It is always good to revisit your finances when changes in your life occur. In our case, we need to adjust for additions to the family, paycheck changes and school tuition increases.
Recently we bought a new house and set up snowball payments. Should these weekly payments be stopped because of a lack of paycheck? This dilemma is greater because this will affect when our home is paid off. My gut reaction is to definitely make the snowball payments because more interest accrues without the payments being made. Snowball payments are certainly voluntary but they are a form of debt reduction and still considered important to pay on a regular basis to pay off our house early.
If we regularly contribute a portion of our income (ex. 10%) to our church; what should we do during the weeks without a paycheck? Do we not make payments at all or do we reduce our payments by a percentage because our total income for the year has decreased? Our options are
A) No payments for 4 weeks
B) Reduced payments for the rest of the year
C) Combination of A and B
My instincts say that B is the best option. This way the church maintains a steady stream of income and there are no additional decisions to make such as when to start making the payments again.
We make 2 savings transfers each week. $40 for a savings account and $120 for future tuition payments, pool membership and funding a retirement account. Since the bills are going to be the same (no reduction); these transfers need to remain the same. The $120 amount needs to be revisited because this weekly amount was based on a lower tuition amount. Now we need to adjust the amount based on the higher tuition rates and based on additional students in school.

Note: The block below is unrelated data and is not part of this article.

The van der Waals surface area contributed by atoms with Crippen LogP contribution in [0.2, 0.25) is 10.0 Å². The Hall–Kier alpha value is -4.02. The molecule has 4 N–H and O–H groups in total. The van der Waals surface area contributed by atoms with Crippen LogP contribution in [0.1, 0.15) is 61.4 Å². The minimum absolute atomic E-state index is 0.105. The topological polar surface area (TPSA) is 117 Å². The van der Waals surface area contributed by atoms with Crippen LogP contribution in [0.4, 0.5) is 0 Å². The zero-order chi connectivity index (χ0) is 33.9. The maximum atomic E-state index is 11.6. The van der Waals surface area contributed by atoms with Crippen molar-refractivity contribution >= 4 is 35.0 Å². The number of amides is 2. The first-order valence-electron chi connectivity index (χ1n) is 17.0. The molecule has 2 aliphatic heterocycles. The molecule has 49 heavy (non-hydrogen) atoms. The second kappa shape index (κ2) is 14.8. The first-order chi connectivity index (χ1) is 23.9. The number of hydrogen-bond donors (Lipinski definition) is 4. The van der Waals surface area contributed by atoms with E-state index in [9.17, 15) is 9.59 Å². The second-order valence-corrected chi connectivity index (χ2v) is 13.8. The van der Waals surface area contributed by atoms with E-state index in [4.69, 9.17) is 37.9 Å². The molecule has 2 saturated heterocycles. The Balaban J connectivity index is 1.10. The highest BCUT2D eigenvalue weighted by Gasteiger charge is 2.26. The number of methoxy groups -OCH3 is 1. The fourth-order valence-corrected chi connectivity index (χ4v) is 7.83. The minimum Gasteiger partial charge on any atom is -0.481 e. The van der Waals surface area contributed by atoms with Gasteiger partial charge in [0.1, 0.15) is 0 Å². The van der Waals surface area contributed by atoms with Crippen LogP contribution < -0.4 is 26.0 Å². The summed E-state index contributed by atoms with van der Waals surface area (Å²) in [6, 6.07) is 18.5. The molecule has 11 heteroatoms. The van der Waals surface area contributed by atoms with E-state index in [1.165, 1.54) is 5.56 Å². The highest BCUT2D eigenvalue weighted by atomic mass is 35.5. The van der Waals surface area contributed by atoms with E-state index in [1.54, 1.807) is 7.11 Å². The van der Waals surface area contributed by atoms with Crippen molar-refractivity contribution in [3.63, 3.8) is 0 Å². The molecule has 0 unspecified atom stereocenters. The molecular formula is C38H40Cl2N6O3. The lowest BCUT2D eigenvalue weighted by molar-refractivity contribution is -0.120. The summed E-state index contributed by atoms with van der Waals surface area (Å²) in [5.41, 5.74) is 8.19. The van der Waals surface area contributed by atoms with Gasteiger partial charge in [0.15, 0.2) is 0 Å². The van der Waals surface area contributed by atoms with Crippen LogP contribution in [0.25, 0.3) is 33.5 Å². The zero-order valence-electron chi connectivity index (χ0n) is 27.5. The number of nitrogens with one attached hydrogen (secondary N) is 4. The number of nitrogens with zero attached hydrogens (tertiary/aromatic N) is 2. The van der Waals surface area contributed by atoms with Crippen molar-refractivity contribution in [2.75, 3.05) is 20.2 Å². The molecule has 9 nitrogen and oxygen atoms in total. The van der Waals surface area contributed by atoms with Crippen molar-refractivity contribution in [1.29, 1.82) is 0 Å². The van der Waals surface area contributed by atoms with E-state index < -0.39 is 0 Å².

As we go further into this discussion, another item comes to mind. The reality of the downturn of the economy is that everything cost more. Many of us have broken the rule of spending less than we make. During this overall financial transformation we need to keep in mind that for the last year we have been regularly supplementing our income with our savings. Rather than waiting for the breaking point, lets prepare now for the ultimate goal.
Spend less than we make ALWAYS!